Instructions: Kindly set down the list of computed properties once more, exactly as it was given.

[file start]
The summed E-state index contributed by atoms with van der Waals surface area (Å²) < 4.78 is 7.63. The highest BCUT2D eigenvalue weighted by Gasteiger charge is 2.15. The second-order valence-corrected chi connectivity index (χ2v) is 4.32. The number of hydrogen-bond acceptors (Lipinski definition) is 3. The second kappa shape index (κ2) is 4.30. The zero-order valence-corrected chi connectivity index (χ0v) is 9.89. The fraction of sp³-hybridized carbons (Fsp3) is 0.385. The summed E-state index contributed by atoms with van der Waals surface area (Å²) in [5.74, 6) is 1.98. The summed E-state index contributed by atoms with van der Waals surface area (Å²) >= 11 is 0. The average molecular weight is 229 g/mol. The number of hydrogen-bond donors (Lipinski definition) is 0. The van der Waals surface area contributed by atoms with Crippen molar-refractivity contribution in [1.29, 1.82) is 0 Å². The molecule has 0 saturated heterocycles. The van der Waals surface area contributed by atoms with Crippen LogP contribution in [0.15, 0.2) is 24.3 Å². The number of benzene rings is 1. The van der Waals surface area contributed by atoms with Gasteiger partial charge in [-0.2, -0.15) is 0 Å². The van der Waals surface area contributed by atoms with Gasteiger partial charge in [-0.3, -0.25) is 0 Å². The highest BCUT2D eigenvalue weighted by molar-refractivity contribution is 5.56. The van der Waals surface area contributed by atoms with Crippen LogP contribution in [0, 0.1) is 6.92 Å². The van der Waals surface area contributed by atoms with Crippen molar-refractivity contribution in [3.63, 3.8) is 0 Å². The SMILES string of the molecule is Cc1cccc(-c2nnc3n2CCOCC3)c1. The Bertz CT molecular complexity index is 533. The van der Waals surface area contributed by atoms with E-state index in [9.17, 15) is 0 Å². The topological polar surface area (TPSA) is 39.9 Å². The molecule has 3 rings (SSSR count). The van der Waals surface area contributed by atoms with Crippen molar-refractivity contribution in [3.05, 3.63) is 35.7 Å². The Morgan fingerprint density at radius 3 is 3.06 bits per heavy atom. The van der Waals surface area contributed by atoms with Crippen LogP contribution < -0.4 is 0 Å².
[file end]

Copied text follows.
The summed E-state index contributed by atoms with van der Waals surface area (Å²) < 4.78 is 7.63. The highest BCUT2D eigenvalue weighted by Gasteiger charge is 2.15. The second-order valence-corrected chi connectivity index (χ2v) is 4.32. The number of hydrogen-bond acceptors (Lipinski definition) is 3. The second kappa shape index (κ2) is 4.30. The zero-order valence-corrected chi connectivity index (χ0v) is 9.89. The fraction of sp³-hybridized carbons (Fsp3) is 0.385. The summed E-state index contributed by atoms with van der Waals surface area (Å²) in [5.74, 6) is 1.98. The summed E-state index contributed by atoms with van der Waals surface area (Å²) >= 11 is 0. The average molecular weight is 229 g/mol. The number of hydrogen-bond donors (Lipinski definition) is 0. The van der Waals surface area contributed by atoms with Crippen molar-refractivity contribution in [1.29, 1.82) is 0 Å². The molecule has 0 saturated heterocycles. The van der Waals surface area contributed by atoms with Crippen LogP contribution in [0.15, 0.2) is 24.3 Å². The number of benzene rings is 1. The van der Waals surface area contributed by atoms with Gasteiger partial charge in [-0.2, -0.15) is 0 Å². The van der Waals surface area contributed by atoms with Gasteiger partial charge in [-0.3, -0.25) is 0 Å². The highest BCUT2D eigenvalue weighted by molar-refractivity contribution is 5.56. The van der Waals surface area contributed by atoms with Crippen LogP contribution in [0, 0.1) is 6.92 Å². The van der Waals surface area contributed by atoms with Crippen molar-refractivity contribution in [3.63, 3.8) is 0 Å². The SMILES string of the molecule is Cc1cccc(-c2nnc3n2CCOCC3)c1. The Bertz CT molecular complexity index is 533. The van der Waals surface area contributed by atoms with E-state index in [9.17, 15) is 0 Å². The topological polar surface area (TPSA) is 39.9 Å². The molecule has 3 rings (SSSR count). The van der Waals surface area contributed by atoms with Crippen molar-refractivity contribution in [3.05, 3.63) is 35.7 Å². The Morgan fingerprint density at radius 3 is 3.06 bits per heavy atom. The van der Waals surface area contributed by atoms with Crippen LogP contribution < -0.4 is 0 Å².